I was so worried because I had no pet carrier. My friend Jan tried to help me fashion a carrier out of a plastic bag padded with towels; we perched her basket on top of it. Since she was so exhausted and slept all the time, I thought perhaps it would work. The American Airlines checkin agent was adamant: NO. I had to have a carrier. I pleaded with her, "where can I find a carrier in Port-au-Prince?" She shrugged her shoulders. There were none for sale at American Airlines - and the other airlines I asked looked at me in disgust - why would I bring a dog on board? Eventually the checkin agent told me that if I were willing to postpone my trip, she could have her husband bring me a carrier from her house. I simply didn't believe this - she must have been trying to get rid of me! I called Jan who is Dutch but infinitely wise about the Haitians, and he told me - "if she wants to help you, then let her help you." So simple. And it worked. The nylon carryon bag arrived at 2 pm as she promised. I boarded the plane, and was in the end, only 4 hours late arriving home.

Everyone wants to know how in the world I got through customs -- this was the easiest part of the trip. I had sprayed the carrier with perfume so that her rather bad odor would not be evident. I had in hand the veterinary certificate of health (and I prayed that the agricultural officer would not look too closely at this emaciated, sick puppy who was crawling with fleas), made the proper declaration on my customs form.... and after a short interview, we were in the US of A!


Elle ne pouvait attendre que la faim, la soif, et une souffrance intolérable, culminant dans une morte indigne.

Ti-gba and I went to the vet first thing the next morning. They did bloodwork and X-rays, and found that she had 2 broken femurs (one quite bad - it had actually ruptured through the thigh wall) and a broken pelvis. Worms of all kinds, fleas, and a low red blood cell count and very low protein. She weighed 5.1 pounds. They gave me two kinds of worming meds to give her daily, nutrical to give her more protein, and they put on Advantage for the fleas and splinted the really badly broken leg.

She began eating small meals at regular intervals, continuing with her Vitamin B anti-anemia medicine as well as all the other goodies the American vet gave us, and sleeping comfortably in her new, clean home. At first she had to be confined to a crate because of her limited mobility (she could only drag herself around with her front legs) and in order to keep her pelvis as quiet as possible for healing. Her fleas and worms were gone in very short order, and little by little she learned that people are kind and caring.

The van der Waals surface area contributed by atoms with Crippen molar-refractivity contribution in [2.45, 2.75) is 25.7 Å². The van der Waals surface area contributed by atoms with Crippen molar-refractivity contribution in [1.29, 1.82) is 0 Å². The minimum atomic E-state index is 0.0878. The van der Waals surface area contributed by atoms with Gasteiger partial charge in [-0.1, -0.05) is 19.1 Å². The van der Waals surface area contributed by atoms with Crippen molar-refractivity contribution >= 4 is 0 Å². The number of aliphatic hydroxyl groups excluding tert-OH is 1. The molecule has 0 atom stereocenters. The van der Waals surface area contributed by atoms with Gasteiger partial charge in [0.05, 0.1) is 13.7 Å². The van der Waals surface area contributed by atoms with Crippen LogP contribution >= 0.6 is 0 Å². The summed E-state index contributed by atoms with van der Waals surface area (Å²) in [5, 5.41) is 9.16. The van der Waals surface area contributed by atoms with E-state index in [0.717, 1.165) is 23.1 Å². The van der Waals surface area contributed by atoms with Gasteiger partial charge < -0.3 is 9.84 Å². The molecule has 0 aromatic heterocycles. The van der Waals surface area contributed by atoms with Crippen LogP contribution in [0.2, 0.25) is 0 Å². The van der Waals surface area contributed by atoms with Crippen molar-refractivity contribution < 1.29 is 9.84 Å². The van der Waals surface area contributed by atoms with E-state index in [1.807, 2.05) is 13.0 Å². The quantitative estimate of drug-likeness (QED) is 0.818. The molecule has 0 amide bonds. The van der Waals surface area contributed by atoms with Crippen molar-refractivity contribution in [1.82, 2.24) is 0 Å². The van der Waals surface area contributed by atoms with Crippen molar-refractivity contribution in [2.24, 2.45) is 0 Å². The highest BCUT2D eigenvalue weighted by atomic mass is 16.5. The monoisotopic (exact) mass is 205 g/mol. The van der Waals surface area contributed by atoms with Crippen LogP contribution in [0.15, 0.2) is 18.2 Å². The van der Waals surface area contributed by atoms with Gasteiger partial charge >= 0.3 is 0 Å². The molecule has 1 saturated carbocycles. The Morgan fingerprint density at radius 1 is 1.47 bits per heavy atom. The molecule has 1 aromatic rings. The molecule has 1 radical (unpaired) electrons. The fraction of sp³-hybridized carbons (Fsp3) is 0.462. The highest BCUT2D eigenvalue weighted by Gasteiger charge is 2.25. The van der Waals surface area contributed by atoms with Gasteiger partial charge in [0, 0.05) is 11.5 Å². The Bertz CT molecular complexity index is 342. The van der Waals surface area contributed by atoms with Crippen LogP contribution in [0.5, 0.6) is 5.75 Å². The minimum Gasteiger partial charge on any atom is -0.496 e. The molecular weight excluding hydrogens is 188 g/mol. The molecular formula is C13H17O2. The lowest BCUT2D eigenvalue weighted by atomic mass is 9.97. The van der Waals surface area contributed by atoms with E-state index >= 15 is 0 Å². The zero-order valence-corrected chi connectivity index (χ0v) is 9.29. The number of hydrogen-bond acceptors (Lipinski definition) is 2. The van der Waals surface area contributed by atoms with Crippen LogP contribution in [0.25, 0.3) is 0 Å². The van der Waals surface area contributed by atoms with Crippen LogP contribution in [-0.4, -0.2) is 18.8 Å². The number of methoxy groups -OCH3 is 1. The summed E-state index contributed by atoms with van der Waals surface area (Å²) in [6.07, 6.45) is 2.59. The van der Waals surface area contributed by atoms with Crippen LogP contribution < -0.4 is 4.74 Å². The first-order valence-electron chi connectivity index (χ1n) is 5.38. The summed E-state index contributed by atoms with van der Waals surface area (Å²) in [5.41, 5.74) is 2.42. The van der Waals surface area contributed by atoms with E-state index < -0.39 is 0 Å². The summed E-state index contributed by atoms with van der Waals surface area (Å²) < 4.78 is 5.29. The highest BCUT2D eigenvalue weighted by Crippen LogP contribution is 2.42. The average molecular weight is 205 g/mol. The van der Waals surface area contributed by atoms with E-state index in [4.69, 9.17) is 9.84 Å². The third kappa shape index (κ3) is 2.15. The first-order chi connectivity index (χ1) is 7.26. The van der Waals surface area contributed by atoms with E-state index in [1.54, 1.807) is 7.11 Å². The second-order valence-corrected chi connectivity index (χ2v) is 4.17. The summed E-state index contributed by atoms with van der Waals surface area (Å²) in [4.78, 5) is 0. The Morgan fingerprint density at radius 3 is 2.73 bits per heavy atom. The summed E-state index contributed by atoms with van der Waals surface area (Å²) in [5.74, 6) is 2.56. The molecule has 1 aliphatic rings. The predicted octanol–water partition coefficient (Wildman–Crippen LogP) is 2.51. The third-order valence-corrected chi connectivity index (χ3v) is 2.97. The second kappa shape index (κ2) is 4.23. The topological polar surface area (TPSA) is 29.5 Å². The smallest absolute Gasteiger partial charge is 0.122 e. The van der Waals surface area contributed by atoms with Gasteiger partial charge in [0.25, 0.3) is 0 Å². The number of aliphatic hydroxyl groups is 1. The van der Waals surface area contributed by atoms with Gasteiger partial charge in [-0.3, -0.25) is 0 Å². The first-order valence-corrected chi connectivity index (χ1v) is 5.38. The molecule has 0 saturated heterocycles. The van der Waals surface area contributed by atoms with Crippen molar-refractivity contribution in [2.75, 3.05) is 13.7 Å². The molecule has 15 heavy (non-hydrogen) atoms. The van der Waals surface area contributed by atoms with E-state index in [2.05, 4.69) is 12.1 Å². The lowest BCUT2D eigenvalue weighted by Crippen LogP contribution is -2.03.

Ti-gba is alert and smart, gentle and beautiful. I am so grateful that I was able to bring her out of the hell that surely awaited her.


Please note: new photos will be posted on a regular basis to show Ti-gba's progress!

1-15: Ti-gba is well over 18 pounds and very tall. She is still lean, like a greyhound, but full of energy. Her right leg is still very stiff and requires regular massaging but she can outrun the donkey which is the important thing. She plays with my dog and hogs all the toys in the house. She no longer rushes to eat all the food in front of her - she now knows there will be more whenever she needs it.

12-16: Ti-gba now weighs 11 pounds and is a holy terror around the house. She still needs therapy on her right rear leg, because it is quite stiff but she can get up and down stairs and has started venturing a little bit outside. She shows a particular preference for eating shoes and killing socks.

12-1: Dr. George successfully operated on Ti-gba's right leg which was so very badly broken. He had to shorten it somewhat, but he was able to place the femur back in the hip socket and did not have to amputate, as he had feared!

11-27: Ti-gba wagged her tail today for the first time in her life.

11-26: The surgeon determined that Ti-gba's body condition was still so poor that she would not survive surgery. He sent me home with A/D diet food and instructed me to feed her well and regularly so that we could try again on Monday.

11-25: Ti-gba now weighs 6 pounds. Her red blood cell count and protein levels have risen, and she shows no worm eggs in her stool. She is recommended for surgery on her right leg which is badly broken. The orthopedic surgeon indicated that her back, along with her pelvis and two legs, is broken; however, there appears to be no neurological damage.


[Your donation will be marked "Star Gazing Farm", as that is where Ti-gba is recovering.]

Many thanks to:

Joanna Harkin
Tails of Hope Sanctuary
Barbara Cozzens
Mme. Poitevienne
Shivon Dosky
Cynthia DiBuono
Cathy Brown
Excellent Dog! Training School
Celine Roll
Joyce Whitehead

Current vet bills are over $2000 for blood tests, worm medicine, flea medicine, surgery (including metal plates in her leg), and Physical therapy. Would you like to contribute to help her pay for these?